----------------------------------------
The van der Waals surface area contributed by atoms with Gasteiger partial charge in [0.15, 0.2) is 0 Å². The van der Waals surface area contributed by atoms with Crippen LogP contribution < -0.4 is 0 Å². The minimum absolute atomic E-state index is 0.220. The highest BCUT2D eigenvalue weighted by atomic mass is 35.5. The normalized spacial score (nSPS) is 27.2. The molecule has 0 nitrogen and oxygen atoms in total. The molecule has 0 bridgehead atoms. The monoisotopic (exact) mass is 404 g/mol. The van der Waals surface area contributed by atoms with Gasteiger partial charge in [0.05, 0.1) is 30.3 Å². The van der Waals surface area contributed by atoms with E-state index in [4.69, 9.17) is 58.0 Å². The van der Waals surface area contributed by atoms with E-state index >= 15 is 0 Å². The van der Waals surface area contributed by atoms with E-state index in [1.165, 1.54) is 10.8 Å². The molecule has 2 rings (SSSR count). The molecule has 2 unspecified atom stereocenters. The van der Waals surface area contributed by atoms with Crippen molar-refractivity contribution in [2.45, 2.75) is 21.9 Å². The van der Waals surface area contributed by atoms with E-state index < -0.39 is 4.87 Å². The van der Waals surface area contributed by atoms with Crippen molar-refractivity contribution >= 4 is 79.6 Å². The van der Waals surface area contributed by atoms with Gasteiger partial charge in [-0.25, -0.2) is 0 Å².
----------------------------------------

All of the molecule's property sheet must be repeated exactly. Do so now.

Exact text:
The van der Waals surface area contributed by atoms with Gasteiger partial charge in [0.15, 0.2) is 0 Å². The van der Waals surface area contributed by atoms with Crippen LogP contribution < -0.4 is 0 Å². The minimum absolute atomic E-state index is 0.220. The highest BCUT2D eigenvalue weighted by atomic mass is 35.5. The normalized spacial score (nSPS) is 27.2. The molecule has 0 nitrogen and oxygen atoms in total. The molecule has 0 bridgehead atoms. The monoisotopic (exact) mass is 404 g/mol. The van der Waals surface area contributed by atoms with Gasteiger partial charge in [0.05, 0.1) is 30.3 Å². The van der Waals surface area contributed by atoms with E-state index in [4.69, 9.17) is 58.0 Å². The van der Waals surface area contributed by atoms with E-state index >= 15 is 0 Å². The van der Waals surface area contributed by atoms with E-state index in [1.165, 1.54) is 10.8 Å². The molecule has 2 rings (SSSR count). The molecule has 2 unspecified atom stereocenters. The van der Waals surface area contributed by atoms with Crippen molar-refractivity contribution in [2.45, 2.75) is 21.9 Å². The van der Waals surface area contributed by atoms with E-state index < -0.39 is 4.87 Å². The van der Waals surface area contributed by atoms with Crippen molar-refractivity contribution >= 4 is 79.6 Å². The van der Waals surface area contributed by atoms with Gasteiger partial charge in [-0.25, -0.2) is 0 Å².